spellingShingle Electric Vehicle Mobility-as-a-Service: Exploring the “Tri-Opt” of Novel Private Transport Business Models
Crick, Tom
title_short Electric Vehicle Mobility-as-a-Service: Exploring the “Tri-Opt” of Novel Private Transport Business Models
title_full Electric Vehicle Mobility-as-a-Service: Exploring the “Tri-Opt” of Novel Private Transport Business Models
title_fullStr Electric Vehicle Mobility-as-a-Service: Exploring the “Tri-Opt” of Novel Private Transport Business Models
title_full_unstemmed Electric Vehicle Mobility-as-a-Service: Exploring the “Tri-Opt” of Novel Private Transport Business Models
title_sort Electric Vehicle Mobility-as-a-Service: Exploring the “Tri-Opt” of Novel Private Transport Business Models
author_id_str_mv 200c66ef0fc55391f736f6e926fb4b99
author_id_fullname_str_mv 200c66ef0fc55391f736f6e926fb4b99_***_Crick, Tom
author Crick, Tom
author2 Peter Cooper
Theo Tryfonas
Tom Crick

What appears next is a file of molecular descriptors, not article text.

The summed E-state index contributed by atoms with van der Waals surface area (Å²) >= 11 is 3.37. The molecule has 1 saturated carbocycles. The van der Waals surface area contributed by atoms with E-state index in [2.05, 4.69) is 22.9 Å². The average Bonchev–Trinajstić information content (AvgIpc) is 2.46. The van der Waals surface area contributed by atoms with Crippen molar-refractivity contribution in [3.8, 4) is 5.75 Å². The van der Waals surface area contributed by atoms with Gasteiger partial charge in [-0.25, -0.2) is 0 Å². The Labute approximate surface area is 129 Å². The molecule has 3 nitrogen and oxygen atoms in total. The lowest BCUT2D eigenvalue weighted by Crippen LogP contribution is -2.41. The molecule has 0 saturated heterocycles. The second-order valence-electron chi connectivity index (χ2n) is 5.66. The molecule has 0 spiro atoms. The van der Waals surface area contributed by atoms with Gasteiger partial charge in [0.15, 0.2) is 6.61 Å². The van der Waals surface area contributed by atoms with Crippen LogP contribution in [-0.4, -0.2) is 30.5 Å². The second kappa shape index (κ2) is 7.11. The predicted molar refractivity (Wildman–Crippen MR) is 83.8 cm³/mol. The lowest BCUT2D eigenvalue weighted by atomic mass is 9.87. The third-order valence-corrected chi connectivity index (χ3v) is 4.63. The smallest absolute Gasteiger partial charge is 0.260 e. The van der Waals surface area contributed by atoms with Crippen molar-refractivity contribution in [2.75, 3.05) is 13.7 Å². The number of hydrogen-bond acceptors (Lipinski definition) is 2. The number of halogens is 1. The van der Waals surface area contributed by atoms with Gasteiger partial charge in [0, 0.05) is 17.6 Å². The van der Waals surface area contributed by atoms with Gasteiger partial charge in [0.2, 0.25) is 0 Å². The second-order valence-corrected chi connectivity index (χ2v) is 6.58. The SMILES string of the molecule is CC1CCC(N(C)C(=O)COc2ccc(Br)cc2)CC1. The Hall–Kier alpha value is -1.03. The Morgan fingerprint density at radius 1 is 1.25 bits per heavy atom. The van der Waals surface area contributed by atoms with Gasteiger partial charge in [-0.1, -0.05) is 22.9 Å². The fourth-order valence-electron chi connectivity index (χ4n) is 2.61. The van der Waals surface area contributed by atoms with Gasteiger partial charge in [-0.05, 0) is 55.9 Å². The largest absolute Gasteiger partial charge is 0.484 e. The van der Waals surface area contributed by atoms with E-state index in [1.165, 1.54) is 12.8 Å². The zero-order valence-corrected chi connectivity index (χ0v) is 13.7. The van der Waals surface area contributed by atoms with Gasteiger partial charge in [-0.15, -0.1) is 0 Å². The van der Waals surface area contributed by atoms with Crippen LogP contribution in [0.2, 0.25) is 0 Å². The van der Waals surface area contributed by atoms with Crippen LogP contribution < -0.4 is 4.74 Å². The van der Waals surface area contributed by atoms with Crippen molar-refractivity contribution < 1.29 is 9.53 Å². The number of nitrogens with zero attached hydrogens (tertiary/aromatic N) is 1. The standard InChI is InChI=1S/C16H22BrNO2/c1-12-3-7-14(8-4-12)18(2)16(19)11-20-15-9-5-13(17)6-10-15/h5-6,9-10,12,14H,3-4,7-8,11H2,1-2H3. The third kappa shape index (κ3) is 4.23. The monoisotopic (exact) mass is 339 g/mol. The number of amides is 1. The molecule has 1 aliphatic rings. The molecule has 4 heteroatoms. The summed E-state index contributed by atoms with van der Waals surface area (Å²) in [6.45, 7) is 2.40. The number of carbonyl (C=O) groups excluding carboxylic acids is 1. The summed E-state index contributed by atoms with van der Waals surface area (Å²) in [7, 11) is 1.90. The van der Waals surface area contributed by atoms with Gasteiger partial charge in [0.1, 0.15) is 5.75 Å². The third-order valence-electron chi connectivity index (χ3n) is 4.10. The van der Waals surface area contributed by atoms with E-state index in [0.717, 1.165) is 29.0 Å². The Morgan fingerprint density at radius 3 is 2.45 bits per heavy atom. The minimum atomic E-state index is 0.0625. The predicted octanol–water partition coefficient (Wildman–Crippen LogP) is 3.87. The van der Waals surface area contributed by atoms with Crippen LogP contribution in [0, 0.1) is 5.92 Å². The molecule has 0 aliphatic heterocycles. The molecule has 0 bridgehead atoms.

Alex Marsh
format Journal article
container_title Journal of Urban Technology
container_volume 26
container_issue 1
container_start_page 35
publishDate 2019
institution Swansea University
issn 1063-0732
1466-1853
doi_str_mv 10.1080/10630732.2018.1553096
publisher Taylor & Francis
college_str College of Human and Health Sciences
hierarchytype
hierarchy_top_id collegeofhumanandhealthsciences
hierarchy_top_title College of Human and Health Sciences
hierarchy_parent_id collegeofhumanandhealthsciences
hierarchy_parent_title College of Human and Health Sciences
department_str School of Education{{{_:::_}}}College of Human and Health Sciences{{{_:::_}}}School of Education
url https://www.tandfonline.com/doi/full/10.1080/10630732.2018.1553096